Red hair genes directly inherited from the world’s first Redheads 70,000 years ago

Red hair genes directly inherited from the world’s first Redheads 70,000 years ago

ScotlandsDNA believes that everyone who carries one of 3 variants of the red-hair gene is a direct descendant of the first redhead ever to have it – two variants originating in West Asia around 70,000 years ago, and a younger variant originating in Europe around 30,000 years ago.

Most carriers of the red hair gene variants don’t actually have red hair themselves and may not know they carry it, but ScotlandsDNA has developed a test to let parents see if they might have red-haired children.  For a child to have red hair, both parents must be carriers of the recessive gene and there is a 25% chance that their offspring will have it.

Helen Moffat of ScotlandsDNA, herself a redhead, told CBS News: “Britain has the most numbers of redheads per capita in the world.  We’re really interested in finding out where it came from and why.  It’s something rooted in our history and we should be proud.”

Between 2% and 6% of northwestern Europeans have red hair, compared with an average of around 0.6% of the world’s population as a whole.  In the British Isles the numbers are much higher.  In Scotland around 13% of the population have red hair, but over 30% are unknowing carriers of the redhead gene.  In Ireland about 10% have red hair, but as many as 46% are carriers.  Scottish and Irish emigration have made the USA the home of the largest population of redheads in the world at between 6 million and 18 million, with many millions more carrying the gene variants.

ScotlandsDNA, which proclaims Scotland as the world’s Red-Headed Nation, estimates the proportion of Scots carrying each variant as follows:

Cysteine-red – 10%.
Tryptophan-red – 9%.
Histidine-red – 2.5%.

ScotlandsDNA reckon that both Cysteine-red and Tryptophan-red originated in West Asia around 70,000 years ago, which would put the founders amongst the earliest generations of modern humans to live outside of Africa.  Histidine-reds descend from a European who lived around 30,000 years ago.  DNA studies conclude that some Neanderthals also had red hair, although the mutation responsible for this differs from that which causes red hair in modern humans.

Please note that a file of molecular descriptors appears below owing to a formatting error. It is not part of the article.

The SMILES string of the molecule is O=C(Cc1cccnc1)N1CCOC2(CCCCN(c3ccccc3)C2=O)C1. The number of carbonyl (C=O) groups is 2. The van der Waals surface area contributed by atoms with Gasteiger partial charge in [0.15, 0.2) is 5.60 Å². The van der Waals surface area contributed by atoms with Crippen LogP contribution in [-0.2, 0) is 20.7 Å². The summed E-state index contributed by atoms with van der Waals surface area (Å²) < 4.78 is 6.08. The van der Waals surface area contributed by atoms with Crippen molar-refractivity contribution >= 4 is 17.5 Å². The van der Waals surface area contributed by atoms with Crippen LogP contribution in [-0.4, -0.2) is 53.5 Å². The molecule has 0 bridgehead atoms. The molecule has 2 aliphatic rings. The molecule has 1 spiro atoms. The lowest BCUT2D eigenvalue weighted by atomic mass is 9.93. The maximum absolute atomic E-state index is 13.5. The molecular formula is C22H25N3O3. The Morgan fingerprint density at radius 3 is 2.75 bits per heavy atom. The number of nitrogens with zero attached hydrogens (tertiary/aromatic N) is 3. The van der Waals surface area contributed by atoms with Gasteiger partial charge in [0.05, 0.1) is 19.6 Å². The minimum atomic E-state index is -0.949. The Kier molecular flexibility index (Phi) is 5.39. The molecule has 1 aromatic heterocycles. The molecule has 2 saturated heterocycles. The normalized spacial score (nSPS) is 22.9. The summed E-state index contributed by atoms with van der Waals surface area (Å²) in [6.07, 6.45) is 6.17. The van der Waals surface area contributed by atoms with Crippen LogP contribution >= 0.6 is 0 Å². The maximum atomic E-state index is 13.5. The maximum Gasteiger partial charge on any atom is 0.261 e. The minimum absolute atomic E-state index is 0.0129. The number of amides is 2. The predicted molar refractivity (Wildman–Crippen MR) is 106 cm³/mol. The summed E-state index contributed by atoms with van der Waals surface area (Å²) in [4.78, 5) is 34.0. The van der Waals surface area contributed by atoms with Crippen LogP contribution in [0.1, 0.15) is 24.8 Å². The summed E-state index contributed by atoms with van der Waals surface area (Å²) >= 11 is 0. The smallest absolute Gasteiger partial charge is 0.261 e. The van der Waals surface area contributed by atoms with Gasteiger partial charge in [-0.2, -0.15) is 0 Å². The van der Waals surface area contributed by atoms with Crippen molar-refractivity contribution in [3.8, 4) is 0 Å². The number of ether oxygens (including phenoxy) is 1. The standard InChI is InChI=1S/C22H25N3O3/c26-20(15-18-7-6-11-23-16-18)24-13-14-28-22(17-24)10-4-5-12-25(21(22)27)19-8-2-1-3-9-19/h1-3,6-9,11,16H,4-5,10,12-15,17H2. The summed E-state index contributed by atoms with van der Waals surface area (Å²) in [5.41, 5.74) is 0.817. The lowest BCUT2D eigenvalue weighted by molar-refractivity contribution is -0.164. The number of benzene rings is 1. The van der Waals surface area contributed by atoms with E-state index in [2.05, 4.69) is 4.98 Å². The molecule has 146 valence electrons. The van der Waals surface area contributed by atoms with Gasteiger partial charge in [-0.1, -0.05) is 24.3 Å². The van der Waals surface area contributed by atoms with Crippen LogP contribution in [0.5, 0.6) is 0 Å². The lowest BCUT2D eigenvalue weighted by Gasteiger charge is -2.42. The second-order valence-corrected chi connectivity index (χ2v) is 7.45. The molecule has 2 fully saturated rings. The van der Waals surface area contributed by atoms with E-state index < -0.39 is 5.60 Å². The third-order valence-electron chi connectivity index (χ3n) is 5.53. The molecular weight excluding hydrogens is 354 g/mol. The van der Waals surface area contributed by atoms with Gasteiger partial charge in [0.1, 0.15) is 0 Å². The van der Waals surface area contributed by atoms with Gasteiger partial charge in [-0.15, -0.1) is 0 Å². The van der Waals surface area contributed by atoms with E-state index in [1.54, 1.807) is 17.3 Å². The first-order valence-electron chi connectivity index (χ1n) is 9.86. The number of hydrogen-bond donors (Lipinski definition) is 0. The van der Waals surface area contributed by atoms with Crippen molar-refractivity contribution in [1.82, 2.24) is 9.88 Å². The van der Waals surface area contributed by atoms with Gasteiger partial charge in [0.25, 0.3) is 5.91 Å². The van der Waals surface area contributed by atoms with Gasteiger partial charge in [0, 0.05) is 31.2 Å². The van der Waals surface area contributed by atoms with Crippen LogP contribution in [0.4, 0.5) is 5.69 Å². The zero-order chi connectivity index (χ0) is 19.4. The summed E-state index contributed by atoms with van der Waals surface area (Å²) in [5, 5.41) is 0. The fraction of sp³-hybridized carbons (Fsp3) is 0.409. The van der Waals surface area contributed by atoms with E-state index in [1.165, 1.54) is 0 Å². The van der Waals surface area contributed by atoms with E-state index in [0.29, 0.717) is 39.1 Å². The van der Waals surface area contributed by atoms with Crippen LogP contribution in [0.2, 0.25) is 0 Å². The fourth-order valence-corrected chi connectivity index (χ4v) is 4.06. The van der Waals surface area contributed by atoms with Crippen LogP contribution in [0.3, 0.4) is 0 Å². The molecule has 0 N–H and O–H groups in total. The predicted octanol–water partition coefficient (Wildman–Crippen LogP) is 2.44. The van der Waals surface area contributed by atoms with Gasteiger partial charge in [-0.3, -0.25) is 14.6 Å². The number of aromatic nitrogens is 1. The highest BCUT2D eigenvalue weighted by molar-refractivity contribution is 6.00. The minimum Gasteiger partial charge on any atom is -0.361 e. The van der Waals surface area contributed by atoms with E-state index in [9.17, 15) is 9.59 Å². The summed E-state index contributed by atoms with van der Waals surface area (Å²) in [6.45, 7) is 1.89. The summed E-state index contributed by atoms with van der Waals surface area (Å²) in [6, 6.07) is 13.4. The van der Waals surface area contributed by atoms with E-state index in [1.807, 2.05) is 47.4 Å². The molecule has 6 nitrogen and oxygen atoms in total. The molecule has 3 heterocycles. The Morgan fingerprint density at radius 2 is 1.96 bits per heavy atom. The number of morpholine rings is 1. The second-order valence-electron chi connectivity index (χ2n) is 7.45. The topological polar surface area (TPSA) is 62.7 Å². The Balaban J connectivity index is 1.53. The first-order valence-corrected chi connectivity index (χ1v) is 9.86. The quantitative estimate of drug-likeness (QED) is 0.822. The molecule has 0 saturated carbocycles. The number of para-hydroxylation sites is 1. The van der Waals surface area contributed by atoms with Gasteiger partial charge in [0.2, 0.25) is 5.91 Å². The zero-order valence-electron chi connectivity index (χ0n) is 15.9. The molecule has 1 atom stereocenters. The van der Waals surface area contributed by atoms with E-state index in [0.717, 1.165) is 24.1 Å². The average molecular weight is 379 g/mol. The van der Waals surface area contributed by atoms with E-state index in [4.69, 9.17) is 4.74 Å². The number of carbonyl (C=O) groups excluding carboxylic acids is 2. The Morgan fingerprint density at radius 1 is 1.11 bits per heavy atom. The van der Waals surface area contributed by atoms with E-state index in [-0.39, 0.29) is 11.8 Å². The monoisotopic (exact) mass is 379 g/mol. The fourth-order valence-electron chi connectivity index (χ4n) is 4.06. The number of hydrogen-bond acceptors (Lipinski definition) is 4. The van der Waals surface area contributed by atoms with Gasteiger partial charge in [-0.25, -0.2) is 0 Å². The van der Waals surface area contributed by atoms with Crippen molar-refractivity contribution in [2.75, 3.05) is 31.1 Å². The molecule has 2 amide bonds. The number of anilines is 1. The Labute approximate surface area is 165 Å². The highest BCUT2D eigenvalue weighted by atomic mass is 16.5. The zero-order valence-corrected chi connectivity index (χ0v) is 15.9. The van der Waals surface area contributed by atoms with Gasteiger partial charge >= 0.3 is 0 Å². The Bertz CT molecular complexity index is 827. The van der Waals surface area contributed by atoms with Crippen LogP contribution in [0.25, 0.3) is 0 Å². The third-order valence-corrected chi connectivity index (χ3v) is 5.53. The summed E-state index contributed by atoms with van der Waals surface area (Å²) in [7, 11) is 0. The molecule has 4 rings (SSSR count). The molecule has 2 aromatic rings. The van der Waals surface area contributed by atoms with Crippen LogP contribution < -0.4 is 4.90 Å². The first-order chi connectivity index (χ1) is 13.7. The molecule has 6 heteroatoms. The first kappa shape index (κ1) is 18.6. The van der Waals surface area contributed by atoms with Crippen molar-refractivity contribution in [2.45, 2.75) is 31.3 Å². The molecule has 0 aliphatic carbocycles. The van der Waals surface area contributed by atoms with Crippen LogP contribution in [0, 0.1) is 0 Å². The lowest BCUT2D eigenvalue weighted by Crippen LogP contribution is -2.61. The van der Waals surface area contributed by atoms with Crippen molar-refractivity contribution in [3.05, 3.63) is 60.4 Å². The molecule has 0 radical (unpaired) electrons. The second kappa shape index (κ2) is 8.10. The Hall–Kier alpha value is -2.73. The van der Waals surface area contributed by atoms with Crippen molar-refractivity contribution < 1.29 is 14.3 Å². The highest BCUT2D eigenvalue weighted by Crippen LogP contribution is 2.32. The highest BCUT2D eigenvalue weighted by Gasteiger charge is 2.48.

In recorded history, the ancient Greeks and Romans described Celtic and Germanic people as redheads and the distribution of red hair in Europe today matches the ancient Celtic and Germanic worlds – with the highest frequencies in areas that remain Celtic-speaking to this day or until recently, such as Scotland, Ireland, Wales, Cornwall and Brittany.

The map of red heads in northern and western Europe also correlates with the frequency of Y-chromosomal haplogroup R1b, thought to be linked to the origins of red hair.  The 45th parallel north, which runs exactly halfway between the Equator and the North Pole, appears to be a major natural boundary for red hair frequencies.  Under the 45th parallel, UV rays become so strong that it is no longer an advantage to have the very fair skin associated with red hair, and redheads become increasingly rare, even in high R1b areas.  The origins of haplogroup R1b are complex, but it likely had a West Asian origin and migrated into Western Europe with the spread of agriculture.

Frequencies of Red Hair and Y-DNA Haplogroup R1b in Western Europe - Eupedia